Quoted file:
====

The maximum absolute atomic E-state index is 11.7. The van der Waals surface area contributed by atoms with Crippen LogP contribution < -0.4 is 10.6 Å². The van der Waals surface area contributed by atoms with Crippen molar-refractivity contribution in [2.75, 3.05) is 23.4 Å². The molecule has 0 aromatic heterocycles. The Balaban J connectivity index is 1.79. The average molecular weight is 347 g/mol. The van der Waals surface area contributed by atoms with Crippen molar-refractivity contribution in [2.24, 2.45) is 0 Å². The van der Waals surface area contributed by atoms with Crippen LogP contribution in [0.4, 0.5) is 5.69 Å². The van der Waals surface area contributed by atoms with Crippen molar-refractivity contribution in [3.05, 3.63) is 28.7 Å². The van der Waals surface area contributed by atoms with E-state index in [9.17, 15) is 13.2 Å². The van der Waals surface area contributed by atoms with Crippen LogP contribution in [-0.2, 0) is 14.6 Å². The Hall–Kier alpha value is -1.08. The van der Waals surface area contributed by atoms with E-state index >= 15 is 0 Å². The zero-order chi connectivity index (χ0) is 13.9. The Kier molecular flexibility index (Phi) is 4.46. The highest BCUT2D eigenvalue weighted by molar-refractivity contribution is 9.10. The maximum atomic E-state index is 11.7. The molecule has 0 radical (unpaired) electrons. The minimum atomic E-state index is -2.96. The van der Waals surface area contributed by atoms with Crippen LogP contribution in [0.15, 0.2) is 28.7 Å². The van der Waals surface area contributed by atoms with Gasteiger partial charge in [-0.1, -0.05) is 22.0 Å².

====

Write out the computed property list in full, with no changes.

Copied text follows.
The maximum absolute atomic E-state index is 11.7. The van der Waals surface area contributed by atoms with Crippen LogP contribution < -0.4 is 10.6 Å². The van der Waals surface area contributed by atoms with Crippen molar-refractivity contribution in [2.75, 3.05) is 23.4 Å². The molecule has 0 aromatic heterocycles. The Balaban J connectivity index is 1.79. The average molecular weight is 347 g/mol. The van der Waals surface area contributed by atoms with Crippen molar-refractivity contribution in [2.24, 2.45) is 0 Å². The van der Waals surface area contributed by atoms with Crippen LogP contribution in [0.4, 0.5) is 5.69 Å². The van der Waals surface area contributed by atoms with Crippen molar-refractivity contribution in [3.05, 3.63) is 28.7 Å². The van der Waals surface area contributed by atoms with E-state index in [9.17, 15) is 13.2 Å². The van der Waals surface area contributed by atoms with Crippen LogP contribution in [-0.2, 0) is 14.6 Å². The Hall–Kier alpha value is -1.08. The van der Waals surface area contributed by atoms with E-state index >= 15 is 0 Å². The zero-order chi connectivity index (χ0) is 13.9. The Kier molecular flexibility index (Phi) is 4.46. The highest BCUT2D eigenvalue weighted by molar-refractivity contribution is 9.10. The maximum atomic E-state index is 11.7. The molecule has 0 radical (unpaired) electrons. The minimum atomic E-state index is -2.96. The van der Waals surface area contributed by atoms with Crippen LogP contribution in [0.15, 0.2) is 28.7 Å². The van der Waals surface area contributed by atoms with Gasteiger partial charge in [-0.1, -0.05) is 22.0 Å².